Dispatches from Spark Summit: What You Need to Know

by Ostatic Staff - Jun. 10, 2016

As we've been reporting in conjunction with Spark Summit this week in San Francisco, the Big Data and Hadoop communities are becoming increasingly interested in Apache Spark, an open source data analytics cluster computing framework originally developed in the AMPLab at UC Berkeley. At Spark Summit. IBM, Microsoft and other organizations upped their antes on Spark, delivering new initiatives and tools.

There are also some numbers coming out that illustrate Spark's momentum. Here are the most important Spark-related soundbytes from this week.

According to solid data from Tech Overflow’s recent developer survey, Spark tied with Scala as the top-paying job in technology, and Spark developers in the U.S. are earning an average of $125,000 per year, according to the survey. 

Meanwhile, there are over 1,000 contributors to Spark, Databricks leaders said at this week’s Spark Summit. Databricks was out with major news, too. The company has announced the General Availability of Databricks Community Edition (DCE), a free version of the just-in-time data platform built on top of Apache Spark. 

"This year we've seen explosive growth for the Apache Spark project and all signs indicate the pace will only accelerate as the community expands even more," said Matei Zaharia, cofounder and chief technology officer at Databricks. "Databricks Community Edition has created an ideal environment for learning Apache Spark. Developers of all backgrounds can now use Databricks Community Edition to learn Spark and mitigate the acute Spark skills gap."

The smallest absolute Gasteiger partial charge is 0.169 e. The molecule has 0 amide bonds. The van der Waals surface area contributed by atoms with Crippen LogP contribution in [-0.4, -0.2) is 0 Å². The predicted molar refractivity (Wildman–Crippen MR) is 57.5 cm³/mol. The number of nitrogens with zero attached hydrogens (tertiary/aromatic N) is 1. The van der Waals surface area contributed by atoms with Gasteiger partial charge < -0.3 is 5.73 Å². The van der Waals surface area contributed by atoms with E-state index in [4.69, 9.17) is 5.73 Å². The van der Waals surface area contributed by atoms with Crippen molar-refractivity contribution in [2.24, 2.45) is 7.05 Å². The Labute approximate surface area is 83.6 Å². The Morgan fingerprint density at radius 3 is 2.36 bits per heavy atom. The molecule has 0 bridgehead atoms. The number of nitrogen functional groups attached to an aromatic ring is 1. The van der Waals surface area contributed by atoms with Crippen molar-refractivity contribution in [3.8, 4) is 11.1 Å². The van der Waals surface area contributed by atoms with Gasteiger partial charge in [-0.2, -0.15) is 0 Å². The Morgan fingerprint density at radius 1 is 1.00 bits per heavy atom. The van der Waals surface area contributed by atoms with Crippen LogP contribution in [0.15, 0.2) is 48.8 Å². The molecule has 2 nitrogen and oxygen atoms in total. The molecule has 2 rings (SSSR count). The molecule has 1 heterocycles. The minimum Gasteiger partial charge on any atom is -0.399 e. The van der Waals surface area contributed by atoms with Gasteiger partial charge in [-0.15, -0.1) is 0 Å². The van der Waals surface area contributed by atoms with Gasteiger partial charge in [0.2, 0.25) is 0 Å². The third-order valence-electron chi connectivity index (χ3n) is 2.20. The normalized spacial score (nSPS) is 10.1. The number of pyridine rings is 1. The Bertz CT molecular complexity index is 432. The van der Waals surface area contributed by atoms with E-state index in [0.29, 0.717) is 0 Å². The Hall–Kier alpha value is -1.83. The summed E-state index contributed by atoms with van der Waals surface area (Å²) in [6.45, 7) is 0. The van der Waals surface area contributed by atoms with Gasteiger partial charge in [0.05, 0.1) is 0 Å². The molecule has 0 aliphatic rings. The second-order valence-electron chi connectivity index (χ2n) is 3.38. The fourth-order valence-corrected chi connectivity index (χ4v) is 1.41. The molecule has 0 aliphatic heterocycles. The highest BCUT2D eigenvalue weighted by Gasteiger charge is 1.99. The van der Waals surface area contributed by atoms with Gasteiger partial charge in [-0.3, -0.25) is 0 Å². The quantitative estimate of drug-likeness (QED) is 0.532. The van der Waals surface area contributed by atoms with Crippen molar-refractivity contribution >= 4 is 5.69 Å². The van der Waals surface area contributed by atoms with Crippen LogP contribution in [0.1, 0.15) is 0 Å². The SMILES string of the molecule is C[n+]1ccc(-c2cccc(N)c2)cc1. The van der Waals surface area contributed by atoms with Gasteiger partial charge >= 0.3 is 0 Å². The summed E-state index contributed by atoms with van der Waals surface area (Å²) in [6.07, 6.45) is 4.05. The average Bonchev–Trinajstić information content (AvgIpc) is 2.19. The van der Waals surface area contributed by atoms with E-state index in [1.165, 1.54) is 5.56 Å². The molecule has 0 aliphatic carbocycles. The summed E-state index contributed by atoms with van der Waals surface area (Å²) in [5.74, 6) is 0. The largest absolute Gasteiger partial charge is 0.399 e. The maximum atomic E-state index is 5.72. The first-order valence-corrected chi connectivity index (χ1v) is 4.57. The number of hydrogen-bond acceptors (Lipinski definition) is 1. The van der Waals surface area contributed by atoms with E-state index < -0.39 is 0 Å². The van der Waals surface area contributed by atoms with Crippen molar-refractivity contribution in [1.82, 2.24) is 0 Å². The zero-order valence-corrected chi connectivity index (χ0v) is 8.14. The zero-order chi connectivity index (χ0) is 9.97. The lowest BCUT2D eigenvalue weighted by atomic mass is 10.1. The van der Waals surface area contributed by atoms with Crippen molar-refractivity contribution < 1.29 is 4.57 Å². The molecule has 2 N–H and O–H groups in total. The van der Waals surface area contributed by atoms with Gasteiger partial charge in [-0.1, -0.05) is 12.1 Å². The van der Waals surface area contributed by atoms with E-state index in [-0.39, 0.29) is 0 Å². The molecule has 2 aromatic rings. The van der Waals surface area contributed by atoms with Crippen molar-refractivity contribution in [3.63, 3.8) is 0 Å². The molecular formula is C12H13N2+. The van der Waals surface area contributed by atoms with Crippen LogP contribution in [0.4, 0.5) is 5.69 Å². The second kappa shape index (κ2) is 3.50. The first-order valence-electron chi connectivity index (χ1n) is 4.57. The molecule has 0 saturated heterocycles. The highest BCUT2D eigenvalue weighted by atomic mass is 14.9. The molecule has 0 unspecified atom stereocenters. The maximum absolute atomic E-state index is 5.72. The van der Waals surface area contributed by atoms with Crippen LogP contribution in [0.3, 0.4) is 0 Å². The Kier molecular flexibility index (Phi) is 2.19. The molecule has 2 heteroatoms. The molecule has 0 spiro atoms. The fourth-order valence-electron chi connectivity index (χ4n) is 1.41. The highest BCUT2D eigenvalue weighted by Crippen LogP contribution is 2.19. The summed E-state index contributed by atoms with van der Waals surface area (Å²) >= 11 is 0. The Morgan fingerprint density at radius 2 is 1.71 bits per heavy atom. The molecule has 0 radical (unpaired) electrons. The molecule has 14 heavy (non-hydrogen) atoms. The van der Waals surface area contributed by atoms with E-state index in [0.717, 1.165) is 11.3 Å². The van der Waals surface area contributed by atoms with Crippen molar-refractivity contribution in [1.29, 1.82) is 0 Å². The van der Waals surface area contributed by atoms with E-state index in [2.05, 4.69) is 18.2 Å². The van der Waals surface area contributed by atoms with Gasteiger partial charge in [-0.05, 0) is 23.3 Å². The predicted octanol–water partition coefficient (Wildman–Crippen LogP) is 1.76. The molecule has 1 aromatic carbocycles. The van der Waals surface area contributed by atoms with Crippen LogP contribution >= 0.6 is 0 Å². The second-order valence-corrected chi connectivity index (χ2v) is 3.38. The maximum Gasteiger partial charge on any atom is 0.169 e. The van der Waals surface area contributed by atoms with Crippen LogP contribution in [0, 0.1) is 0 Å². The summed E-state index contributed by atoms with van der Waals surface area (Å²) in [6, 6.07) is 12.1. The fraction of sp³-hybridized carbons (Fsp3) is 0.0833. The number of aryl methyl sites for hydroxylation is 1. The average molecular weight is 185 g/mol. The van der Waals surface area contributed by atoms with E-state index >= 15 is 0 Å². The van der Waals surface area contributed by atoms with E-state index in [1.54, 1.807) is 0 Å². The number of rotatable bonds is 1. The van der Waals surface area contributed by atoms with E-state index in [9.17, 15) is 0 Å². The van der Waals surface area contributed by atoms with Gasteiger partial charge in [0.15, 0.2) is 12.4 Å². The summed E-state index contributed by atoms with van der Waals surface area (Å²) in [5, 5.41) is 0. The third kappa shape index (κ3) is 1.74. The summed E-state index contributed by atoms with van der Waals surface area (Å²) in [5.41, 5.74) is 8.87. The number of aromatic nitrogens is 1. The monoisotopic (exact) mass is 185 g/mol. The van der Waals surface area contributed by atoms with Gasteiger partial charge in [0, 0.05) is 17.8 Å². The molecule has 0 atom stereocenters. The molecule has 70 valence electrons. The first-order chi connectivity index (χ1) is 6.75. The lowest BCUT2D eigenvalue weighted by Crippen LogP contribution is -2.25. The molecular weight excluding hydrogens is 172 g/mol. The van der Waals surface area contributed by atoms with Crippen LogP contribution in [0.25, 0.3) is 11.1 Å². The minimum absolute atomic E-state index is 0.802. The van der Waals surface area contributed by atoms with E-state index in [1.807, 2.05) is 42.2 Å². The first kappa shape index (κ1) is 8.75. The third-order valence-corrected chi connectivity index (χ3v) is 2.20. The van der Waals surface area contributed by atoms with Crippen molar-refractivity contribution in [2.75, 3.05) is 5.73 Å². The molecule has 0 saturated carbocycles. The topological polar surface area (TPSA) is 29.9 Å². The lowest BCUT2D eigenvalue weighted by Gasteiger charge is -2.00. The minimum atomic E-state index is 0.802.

IBM had previously announced a major commitment to Apache Spark, billing it as  "potentially the most important new open source project in a decade that is being defined by data." Now, the company has launched a promising cloud-based development environment for Spark.  Data Science Experience is IBM's cloud-based development environment for Apache Spark that could help data scientists work very efficiently with developers to build smarter apps. According to Tech Republic

"The Data Science Experience is available through IBM's Cloud Bluemix platform, and it provides curated data sets, open source toolsets, and a collaborative space. In theory, it will allow data scientists to provide developers with better insights and data-driven models to be used in application development."

 Microsoft also had major Spark news. Building on its previous investments, Microsoft announced a surprisingly large commitment to Spark, similar to the far reaching commitment that IBM had previously announced. Microsoft said it will be integrating its HDInsight, Cortana Intelligence Suite, Power BI and Microsoft R Server with Spark.

Additionally, MapR Technologies, known for its focus on Hadoop, announced a new enterprise-grade Apache Spark distribution.  This new distribution includes the complete Spark stack engineered to support advanced analytic applications, along with patented innovations in the MapR Platform, plus several open source projects that complement Spark. 

It was also clear at the summit that the Spark skills gap is actually very real. Companies need workers experienced with Spark, and toward that end, Databricks has been promoting free Spark training